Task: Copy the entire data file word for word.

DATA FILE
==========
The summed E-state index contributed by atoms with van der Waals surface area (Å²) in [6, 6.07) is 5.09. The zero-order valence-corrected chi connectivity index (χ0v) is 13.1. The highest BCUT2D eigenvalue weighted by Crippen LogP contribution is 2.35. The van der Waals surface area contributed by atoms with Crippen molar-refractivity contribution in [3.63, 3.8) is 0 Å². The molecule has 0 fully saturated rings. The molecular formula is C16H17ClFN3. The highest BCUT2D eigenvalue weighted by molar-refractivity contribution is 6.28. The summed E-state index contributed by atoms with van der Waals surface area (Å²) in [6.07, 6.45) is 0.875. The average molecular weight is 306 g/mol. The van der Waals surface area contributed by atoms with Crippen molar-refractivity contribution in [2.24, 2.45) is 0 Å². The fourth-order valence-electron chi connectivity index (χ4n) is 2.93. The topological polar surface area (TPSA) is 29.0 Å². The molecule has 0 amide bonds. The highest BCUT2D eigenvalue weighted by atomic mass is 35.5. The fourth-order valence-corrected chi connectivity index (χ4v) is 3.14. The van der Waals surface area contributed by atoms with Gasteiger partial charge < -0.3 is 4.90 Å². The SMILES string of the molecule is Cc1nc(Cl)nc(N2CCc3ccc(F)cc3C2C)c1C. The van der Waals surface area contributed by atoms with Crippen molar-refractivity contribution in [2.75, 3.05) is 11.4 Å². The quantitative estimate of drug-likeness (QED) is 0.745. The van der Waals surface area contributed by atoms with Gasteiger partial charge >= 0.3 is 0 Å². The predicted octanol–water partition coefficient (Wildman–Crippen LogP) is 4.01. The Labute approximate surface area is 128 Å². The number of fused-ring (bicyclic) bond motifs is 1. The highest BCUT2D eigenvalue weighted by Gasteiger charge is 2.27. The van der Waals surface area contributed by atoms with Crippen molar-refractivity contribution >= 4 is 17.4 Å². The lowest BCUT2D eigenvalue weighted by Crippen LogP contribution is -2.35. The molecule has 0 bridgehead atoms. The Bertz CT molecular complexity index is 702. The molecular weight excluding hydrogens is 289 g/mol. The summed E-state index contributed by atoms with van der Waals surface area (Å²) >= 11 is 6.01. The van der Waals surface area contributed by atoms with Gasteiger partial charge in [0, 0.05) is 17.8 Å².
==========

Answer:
The summed E-state index contributed by atoms with van der Waals surface area (Å²) in [6, 6.07) is 5.09. The zero-order valence-corrected chi connectivity index (χ0v) is 13.1. The highest BCUT2D eigenvalue weighted by Crippen LogP contribution is 2.35. The van der Waals surface area contributed by atoms with Crippen molar-refractivity contribution in [3.63, 3.8) is 0 Å². The molecule has 0 fully saturated rings. The molecular formula is C16H17ClFN3. The highest BCUT2D eigenvalue weighted by molar-refractivity contribution is 6.28. The summed E-state index contributed by atoms with van der Waals surface area (Å²) in [6.07, 6.45) is 0.875. The average molecular weight is 306 g/mol. The van der Waals surface area contributed by atoms with Crippen molar-refractivity contribution in [2.24, 2.45) is 0 Å². The fourth-order valence-electron chi connectivity index (χ4n) is 2.93. The topological polar surface area (TPSA) is 29.0 Å². The molecule has 0 amide bonds. The highest BCUT2D eigenvalue weighted by atomic mass is 35.5. The fourth-order valence-corrected chi connectivity index (χ4v) is 3.14. The van der Waals surface area contributed by atoms with Gasteiger partial charge < -0.3 is 4.90 Å². The SMILES string of the molecule is Cc1nc(Cl)nc(N2CCc3ccc(F)cc3C2C)c1C. The van der Waals surface area contributed by atoms with Crippen molar-refractivity contribution in [2.75, 3.05) is 11.4 Å². The quantitative estimate of drug-likeness (QED) is 0.745. The van der Waals surface area contributed by atoms with Gasteiger partial charge >= 0.3 is 0 Å². The predicted octanol–water partition coefficient (Wildman–Crippen LogP) is 4.01. The Labute approximate surface area is 128 Å². The number of fused-ring (bicyclic) bond motifs is 1. The highest BCUT2D eigenvalue weighted by Gasteiger charge is 2.27. The van der Waals surface area contributed by atoms with Crippen molar-refractivity contribution >= 4 is 17.4 Å². The lowest BCUT2D eigenvalue weighted by Crippen LogP contribution is -2.35. The molecule has 0 bridgehead atoms. The Bertz CT molecular complexity index is 702. The molecular weight excluding hydrogens is 289 g/mol. The summed E-state index contributed by atoms with van der Waals surface area (Å²) >= 11 is 6.01. The van der Waals surface area contributed by atoms with Gasteiger partial charge in [0, 0.05) is 17.8 Å².